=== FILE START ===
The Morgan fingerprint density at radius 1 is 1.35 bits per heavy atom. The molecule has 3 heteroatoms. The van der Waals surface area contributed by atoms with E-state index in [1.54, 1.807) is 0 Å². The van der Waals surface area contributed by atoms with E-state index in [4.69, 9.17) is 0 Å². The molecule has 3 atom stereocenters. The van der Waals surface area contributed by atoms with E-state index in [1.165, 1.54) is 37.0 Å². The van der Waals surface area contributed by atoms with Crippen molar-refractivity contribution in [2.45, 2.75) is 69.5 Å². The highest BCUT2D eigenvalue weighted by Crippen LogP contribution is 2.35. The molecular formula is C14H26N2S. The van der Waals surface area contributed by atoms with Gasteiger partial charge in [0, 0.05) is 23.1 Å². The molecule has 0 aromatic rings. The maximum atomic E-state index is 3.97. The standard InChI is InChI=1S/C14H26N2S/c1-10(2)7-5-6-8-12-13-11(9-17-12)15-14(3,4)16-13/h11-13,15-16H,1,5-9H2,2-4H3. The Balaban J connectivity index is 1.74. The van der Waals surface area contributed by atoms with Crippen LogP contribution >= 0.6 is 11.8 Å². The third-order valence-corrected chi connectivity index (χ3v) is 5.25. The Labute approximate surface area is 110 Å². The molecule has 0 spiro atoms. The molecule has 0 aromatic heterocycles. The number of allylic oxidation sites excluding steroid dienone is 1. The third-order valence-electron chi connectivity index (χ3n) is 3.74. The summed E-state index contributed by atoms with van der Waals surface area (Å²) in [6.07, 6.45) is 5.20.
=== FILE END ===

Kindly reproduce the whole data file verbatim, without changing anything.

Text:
The Morgan fingerprint density at radius 1 is 1.35 bits per heavy atom. The molecule has 3 heteroatoms. The van der Waals surface area contributed by atoms with E-state index in [1.54, 1.807) is 0 Å². The van der Waals surface area contributed by atoms with E-state index in [4.69, 9.17) is 0 Å². The molecule has 3 atom stereocenters. The van der Waals surface area contributed by atoms with E-state index in [1.165, 1.54) is 37.0 Å². The van der Waals surface area contributed by atoms with Crippen molar-refractivity contribution in [2.45, 2.75) is 69.5 Å². The highest BCUT2D eigenvalue weighted by Crippen LogP contribution is 2.35. The molecular formula is C14H26N2S. The van der Waals surface area contributed by atoms with Gasteiger partial charge in [0, 0.05) is 23.1 Å². The molecule has 0 aromatic rings. The maximum atomic E-state index is 3.97. The standard InChI is InChI=1S/C14H26N2S/c1-10(2)7-5-6-8-12-13-11(9-17-12)15-14(3,4)16-13/h11-13,15-16H,1,5-9H2,2-4H3. The Balaban J connectivity index is 1.74. The van der Waals surface area contributed by atoms with Crippen LogP contribution >= 0.6 is 11.8 Å². The third-order valence-corrected chi connectivity index (χ3v) is 5.25. The Labute approximate surface area is 110 Å². The molecule has 0 spiro atoms. The molecule has 0 aromatic heterocycles. The number of allylic oxidation sites excluding steroid dienone is 1. The third-order valence-electron chi connectivity index (χ3n) is 3.74. The summed E-state index contributed by atoms with van der Waals surface area (Å²) in [6.07, 6.45) is 5.20.